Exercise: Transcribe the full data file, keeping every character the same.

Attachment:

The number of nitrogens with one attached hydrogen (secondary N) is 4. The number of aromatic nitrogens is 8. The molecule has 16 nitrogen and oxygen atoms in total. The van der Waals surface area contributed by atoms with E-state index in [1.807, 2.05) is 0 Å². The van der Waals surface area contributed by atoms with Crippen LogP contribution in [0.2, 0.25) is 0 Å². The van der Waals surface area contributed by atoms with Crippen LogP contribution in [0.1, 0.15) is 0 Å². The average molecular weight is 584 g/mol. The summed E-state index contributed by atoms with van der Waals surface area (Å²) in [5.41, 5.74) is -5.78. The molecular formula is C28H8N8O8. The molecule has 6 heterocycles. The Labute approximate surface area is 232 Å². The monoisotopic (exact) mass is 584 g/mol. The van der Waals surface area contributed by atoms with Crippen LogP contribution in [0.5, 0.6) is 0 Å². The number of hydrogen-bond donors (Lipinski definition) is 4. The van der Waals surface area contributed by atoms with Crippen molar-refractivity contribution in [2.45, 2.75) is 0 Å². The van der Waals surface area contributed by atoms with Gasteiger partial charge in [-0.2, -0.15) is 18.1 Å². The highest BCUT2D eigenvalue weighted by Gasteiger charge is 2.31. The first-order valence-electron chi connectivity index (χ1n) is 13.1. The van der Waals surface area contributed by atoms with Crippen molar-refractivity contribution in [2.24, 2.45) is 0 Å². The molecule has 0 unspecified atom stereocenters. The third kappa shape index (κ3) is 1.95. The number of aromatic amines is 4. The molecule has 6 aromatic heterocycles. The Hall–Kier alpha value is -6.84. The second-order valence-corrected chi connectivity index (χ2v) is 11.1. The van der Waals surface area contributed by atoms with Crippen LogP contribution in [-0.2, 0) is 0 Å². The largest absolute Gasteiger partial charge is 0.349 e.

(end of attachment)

The number of nitrogens with one attached hydrogen (secondary N) is 4. The number of aromatic nitrogens is 8. The molecule has 16 nitrogen and oxygen atoms in total. The van der Waals surface area contributed by atoms with E-state index in [1.807, 2.05) is 0 Å². The van der Waals surface area contributed by atoms with Crippen LogP contribution in [0.2, 0.25) is 0 Å². The van der Waals surface area contributed by atoms with Crippen LogP contribution in [0.1, 0.15) is 0 Å². The average molecular weight is 584 g/mol. The summed E-state index contributed by atoms with van der Waals surface area (Å²) in [5.41, 5.74) is -5.78. The molecular formula is C28H8N8O8. The molecule has 6 heterocycles. The Labute approximate surface area is 232 Å². The monoisotopic (exact) mass is 584 g/mol. The van der Waals surface area contributed by atoms with Crippen LogP contribution in [0.5, 0.6) is 0 Å². The number of hydrogen-bond donors (Lipinski definition) is 4. The van der Waals surface area contributed by atoms with Crippen molar-refractivity contribution in [2.45, 2.75) is 0 Å². The van der Waals surface area contributed by atoms with Gasteiger partial charge in [-0.2, -0.15) is 18.1 Å². The highest BCUT2D eigenvalue weighted by Gasteiger charge is 2.31. The first-order valence-electron chi connectivity index (χ1n) is 13.1. The van der Waals surface area contributed by atoms with Crippen molar-refractivity contribution in [2.24, 2.45) is 0 Å². The molecule has 0 unspecified atom stereocenters. The third kappa shape index (κ3) is 1.95. The number of aromatic amines is 4. The molecule has 6 aromatic heterocycles. The Hall–Kier alpha value is -6.84. The second-order valence-corrected chi connectivity index (χ2v) is 11.1. The van der Waals surface area contributed by atoms with Crippen LogP contribution in [-0.2, 0) is 0 Å². The largest absolute Gasteiger partial charge is 0.349 e.